The resonant world of dreams

Pushing boundaries

The resonant world of dreams

Christopher Nolan is back with an international cast in Inception, an original sci-fi action film that travels around the globe and into the intimate and infinite world of dreams. Here’s an excerpt of a conversation with the lead actor Leonardo Dicaprio (Dom), and writer, director Christopher Nolan.

You’ve been fascinated by dreams in your lifetime?
CHRISTOPHER NOLAN: I’ve been fascinated by dreams since I was a kid. I think that the relationship between movies and dreams is something that has always interested me. My primary interest in dreams and in making this film is this notion — your mind, while you’re asleep, can create an entire world that you can experience. I think that says a lot about the potential of the human mind, particularly the creative potential.
LEONARDO DICAPRIO: I have never been a big dreamer; I remember fragments of my dreams. I tried to take the traditional approach in conducting research for this project — like reading Freud’s book on the analysis of dreams. The only thing I’ve extracted from this research on dreams is that there’s no specific science you can apply to dream psychology.

Leo, what did you love about this character?
LEONARDO DICAPRIO: This was an extremely ambitious concept that Chris was trying to pull off and he accomplished it with flying colours. There are very few directors in this industry who would pitch to a studio what they really wanted to do. Nolan is one of them. Watch his earlier work such as Memento and Insomnia, and you’ll know that he is able to portray these highly condensed, complicated plot structures and give them emotional weight along with keeping the audience fully engaged along that process. For me, it was a matter of sitting down with Chris and being able to really form the backbone of a character that had a real, cathartic journey. And at the end of the day, these different layers of the dream do represent a psychoanalysis of him getting deeper and closer to the truth and what he needs to understand about himself. So, that, in its own right, is immediately intriguing. Chris and I got to work and talk a lot about the different concepts of what Cobb has been through in the dream world and what his past is. So, as we were talking more and more about the character, it all became more and more exciting and I think all of us mutually felt like this was a journey that we had to be a part of.

What were the toughest action sequences for you?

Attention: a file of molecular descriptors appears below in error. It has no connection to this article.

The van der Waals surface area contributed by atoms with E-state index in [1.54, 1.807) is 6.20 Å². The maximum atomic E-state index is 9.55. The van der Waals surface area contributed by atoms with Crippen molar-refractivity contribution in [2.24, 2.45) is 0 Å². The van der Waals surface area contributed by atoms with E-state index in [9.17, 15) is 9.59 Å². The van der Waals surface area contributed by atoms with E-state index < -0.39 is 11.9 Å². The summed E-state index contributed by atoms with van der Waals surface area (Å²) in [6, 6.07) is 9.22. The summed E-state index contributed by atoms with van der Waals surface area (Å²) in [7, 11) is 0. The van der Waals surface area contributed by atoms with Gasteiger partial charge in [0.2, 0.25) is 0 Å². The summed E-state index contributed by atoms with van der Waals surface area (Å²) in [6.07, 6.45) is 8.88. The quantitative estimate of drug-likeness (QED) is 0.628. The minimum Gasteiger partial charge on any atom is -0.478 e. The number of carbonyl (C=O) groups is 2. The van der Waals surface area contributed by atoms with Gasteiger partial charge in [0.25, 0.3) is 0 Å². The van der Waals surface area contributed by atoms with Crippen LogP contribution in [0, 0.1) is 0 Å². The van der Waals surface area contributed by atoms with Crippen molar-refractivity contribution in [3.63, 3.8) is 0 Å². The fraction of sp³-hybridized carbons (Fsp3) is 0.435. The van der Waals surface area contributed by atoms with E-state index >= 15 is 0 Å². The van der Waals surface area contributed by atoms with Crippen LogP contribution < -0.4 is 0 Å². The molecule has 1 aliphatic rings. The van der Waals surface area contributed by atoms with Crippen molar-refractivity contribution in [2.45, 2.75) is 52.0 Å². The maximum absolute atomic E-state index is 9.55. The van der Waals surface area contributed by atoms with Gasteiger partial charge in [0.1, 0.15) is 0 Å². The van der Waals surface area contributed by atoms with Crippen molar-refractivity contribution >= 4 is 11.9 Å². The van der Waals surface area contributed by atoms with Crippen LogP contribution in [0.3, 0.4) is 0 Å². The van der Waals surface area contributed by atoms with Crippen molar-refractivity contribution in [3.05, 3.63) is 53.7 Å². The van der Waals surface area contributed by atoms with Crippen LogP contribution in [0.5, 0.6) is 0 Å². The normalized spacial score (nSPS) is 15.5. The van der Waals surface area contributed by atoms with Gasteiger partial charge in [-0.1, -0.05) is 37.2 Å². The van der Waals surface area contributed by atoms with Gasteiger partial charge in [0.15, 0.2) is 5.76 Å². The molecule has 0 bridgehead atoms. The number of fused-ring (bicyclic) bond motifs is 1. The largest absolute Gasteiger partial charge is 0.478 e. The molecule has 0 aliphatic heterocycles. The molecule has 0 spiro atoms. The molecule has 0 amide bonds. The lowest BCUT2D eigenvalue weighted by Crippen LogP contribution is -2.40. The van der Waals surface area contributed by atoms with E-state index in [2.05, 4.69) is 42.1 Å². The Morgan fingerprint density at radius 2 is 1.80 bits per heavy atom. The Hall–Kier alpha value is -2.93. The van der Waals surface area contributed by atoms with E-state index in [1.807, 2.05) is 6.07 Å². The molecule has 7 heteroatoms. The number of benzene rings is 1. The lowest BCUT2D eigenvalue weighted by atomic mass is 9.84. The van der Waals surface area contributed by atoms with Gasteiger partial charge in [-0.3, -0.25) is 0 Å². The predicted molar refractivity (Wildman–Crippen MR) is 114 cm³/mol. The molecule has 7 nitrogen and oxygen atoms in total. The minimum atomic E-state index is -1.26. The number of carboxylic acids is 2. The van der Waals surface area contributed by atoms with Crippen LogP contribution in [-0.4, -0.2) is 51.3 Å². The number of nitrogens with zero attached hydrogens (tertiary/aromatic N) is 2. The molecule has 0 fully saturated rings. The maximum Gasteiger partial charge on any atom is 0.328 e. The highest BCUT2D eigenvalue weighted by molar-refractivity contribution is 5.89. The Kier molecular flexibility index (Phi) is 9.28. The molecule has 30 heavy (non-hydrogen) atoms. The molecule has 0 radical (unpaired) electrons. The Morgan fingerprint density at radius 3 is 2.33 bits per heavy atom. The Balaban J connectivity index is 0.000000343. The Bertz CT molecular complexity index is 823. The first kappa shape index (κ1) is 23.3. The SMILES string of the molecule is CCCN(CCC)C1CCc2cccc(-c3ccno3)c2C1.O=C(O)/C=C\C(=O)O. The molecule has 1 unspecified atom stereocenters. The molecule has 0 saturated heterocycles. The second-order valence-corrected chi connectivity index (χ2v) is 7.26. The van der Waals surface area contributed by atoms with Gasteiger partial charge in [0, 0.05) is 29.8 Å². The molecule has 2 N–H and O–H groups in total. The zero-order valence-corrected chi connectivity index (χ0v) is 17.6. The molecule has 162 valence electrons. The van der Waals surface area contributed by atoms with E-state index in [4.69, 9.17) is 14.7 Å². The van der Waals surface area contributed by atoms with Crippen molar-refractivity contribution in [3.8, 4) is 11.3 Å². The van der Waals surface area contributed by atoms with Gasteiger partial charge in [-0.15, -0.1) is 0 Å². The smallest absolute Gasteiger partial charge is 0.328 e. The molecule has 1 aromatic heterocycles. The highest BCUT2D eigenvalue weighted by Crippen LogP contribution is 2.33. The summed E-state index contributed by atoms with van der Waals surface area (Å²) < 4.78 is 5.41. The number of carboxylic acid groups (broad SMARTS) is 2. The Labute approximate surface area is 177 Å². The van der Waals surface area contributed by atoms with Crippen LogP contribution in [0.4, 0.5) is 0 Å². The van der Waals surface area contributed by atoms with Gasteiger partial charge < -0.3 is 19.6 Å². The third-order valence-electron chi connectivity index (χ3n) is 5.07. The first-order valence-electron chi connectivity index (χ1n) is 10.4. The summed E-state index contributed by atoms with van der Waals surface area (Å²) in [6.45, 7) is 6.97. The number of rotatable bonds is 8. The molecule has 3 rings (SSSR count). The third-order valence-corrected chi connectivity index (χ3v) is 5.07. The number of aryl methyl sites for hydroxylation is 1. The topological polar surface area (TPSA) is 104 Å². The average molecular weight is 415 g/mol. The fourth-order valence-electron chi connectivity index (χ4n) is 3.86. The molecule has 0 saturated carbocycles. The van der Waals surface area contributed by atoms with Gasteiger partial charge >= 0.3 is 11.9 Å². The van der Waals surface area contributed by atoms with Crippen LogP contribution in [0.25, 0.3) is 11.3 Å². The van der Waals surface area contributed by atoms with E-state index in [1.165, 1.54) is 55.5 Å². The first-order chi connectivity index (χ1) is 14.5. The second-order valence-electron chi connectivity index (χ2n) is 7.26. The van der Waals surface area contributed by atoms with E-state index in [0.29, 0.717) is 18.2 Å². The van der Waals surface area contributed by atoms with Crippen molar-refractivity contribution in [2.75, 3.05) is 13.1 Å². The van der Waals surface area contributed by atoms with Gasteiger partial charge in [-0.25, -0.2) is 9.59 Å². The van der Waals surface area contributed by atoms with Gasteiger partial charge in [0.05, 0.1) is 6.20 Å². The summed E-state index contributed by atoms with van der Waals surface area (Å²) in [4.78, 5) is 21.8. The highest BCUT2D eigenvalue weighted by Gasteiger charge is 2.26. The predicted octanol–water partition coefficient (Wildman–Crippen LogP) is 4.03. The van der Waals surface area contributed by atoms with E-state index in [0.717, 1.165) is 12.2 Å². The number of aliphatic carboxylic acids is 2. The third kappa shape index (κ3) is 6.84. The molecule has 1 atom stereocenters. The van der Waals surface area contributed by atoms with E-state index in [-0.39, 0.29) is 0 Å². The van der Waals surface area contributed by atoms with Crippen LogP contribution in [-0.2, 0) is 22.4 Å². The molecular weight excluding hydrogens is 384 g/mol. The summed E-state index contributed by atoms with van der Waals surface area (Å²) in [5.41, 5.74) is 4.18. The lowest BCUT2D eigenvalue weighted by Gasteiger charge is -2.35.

LEONARDO DICAPRIO: I think the sequence in Morocco was pretty tough because I had to run through a crowd of people and I felt like a pinball because I was bouncing and falling into various vending machines. That was a little bit tough, but at the end of the day you’d be surprised. We pulled off a lot of stuff in a day’s work that was pretty spectacular. It was a very professional team that took care of us.

This is another character that’s very chameleon-like, who has a lot of secrets, a lot of mysteries.  Are those the kind of roles that you’re naturally attracted to?
LEONARDO DICAPRIO: I don’t really question when I read a script. If I feel like I could be of service to that role, if I feel like it emotionally engages me, it’s something that interests me and, obviously, if the director is somebody that has the capacity to pull off the ambitious nature of whatever they’re trying to do in the screenplay, I never question that. So, I guess a lot of my films have been more serious in tone, but that’s something that I don’t try to deny. Look, I’m a very fortunate person. I get to choose the movies that I want to do. I’ve a lot of friends in this industry that don’t get to do that. I grew up in LA.  A lot of my friends are actors and, so, I realise every day how lucky I am to have this opportunity. So, while I’m here, I’m going to do exactly what I want.

Chris, can you talk about how you originally conceived the film, and how the script has evolved?
CHRIS NOLAN:  I first pitched this project to the studio 10 years ago. I’d just finished Insomnia and this pitch was very much the movie it is today, except that I hadn’t yet really figured out the emotional core of the story, which took me a long time to do. I think I grew into the film in a sense. I had the relationship between architecture and dreams in place, but it took me a long time to connect this idea emotionally with the story. When I looked at heist movies, I knew I wanted Inception too to feel like a heist movie — deliberately superficial and no high emotional stakes. But, over the years, I realised that this doesn’t work. When you’re talking about dreams, they have to have emotional consequences and resonance as they are all about the human mind.

DH Newsletter Privacy Policy Get top news in your inbox daily
GET IT
Comments (+)